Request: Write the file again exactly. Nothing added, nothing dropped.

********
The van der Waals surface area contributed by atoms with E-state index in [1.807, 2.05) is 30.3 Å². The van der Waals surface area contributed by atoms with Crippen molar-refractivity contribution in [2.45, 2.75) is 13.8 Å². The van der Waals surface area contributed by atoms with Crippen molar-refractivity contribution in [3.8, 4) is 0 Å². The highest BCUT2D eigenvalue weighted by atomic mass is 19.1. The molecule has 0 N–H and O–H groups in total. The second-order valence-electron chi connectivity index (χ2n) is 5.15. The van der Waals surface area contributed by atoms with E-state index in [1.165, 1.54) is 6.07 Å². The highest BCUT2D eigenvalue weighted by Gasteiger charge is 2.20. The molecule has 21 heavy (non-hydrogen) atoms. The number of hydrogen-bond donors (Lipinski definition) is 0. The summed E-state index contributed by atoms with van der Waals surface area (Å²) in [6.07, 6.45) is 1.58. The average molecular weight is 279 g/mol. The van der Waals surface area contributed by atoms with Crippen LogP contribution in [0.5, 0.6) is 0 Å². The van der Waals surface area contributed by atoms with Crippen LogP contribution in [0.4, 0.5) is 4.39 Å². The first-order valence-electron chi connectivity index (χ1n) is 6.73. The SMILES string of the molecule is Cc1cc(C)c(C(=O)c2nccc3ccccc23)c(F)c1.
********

The van der Waals surface area contributed by atoms with E-state index in [1.807, 2.05) is 30.3 Å². The van der Waals surface area contributed by atoms with Crippen molar-refractivity contribution in [2.45, 2.75) is 13.8 Å². The van der Waals surface area contributed by atoms with Crippen molar-refractivity contribution in [3.8, 4) is 0 Å². The highest BCUT2D eigenvalue weighted by atomic mass is 19.1. The molecule has 0 N–H and O–H groups in total. The second-order valence-electron chi connectivity index (χ2n) is 5.15. The van der Waals surface area contributed by atoms with E-state index in [1.165, 1.54) is 6.07 Å². The highest BCUT2D eigenvalue weighted by Gasteiger charge is 2.20. The molecule has 21 heavy (non-hydrogen) atoms. The number of hydrogen-bond donors (Lipinski definition) is 0. The summed E-state index contributed by atoms with van der Waals surface area (Å²) in [6.07, 6.45) is 1.58. The average molecular weight is 279 g/mol. The van der Waals surface area contributed by atoms with Crippen LogP contribution in [0.5, 0.6) is 0 Å². The van der Waals surface area contributed by atoms with Crippen LogP contribution in [0.4, 0.5) is 4.39 Å². The first-order valence-electron chi connectivity index (χ1n) is 6.73. The SMILES string of the molecule is Cc1cc(C)c(C(=O)c2nccc3ccccc23)c(F)c1.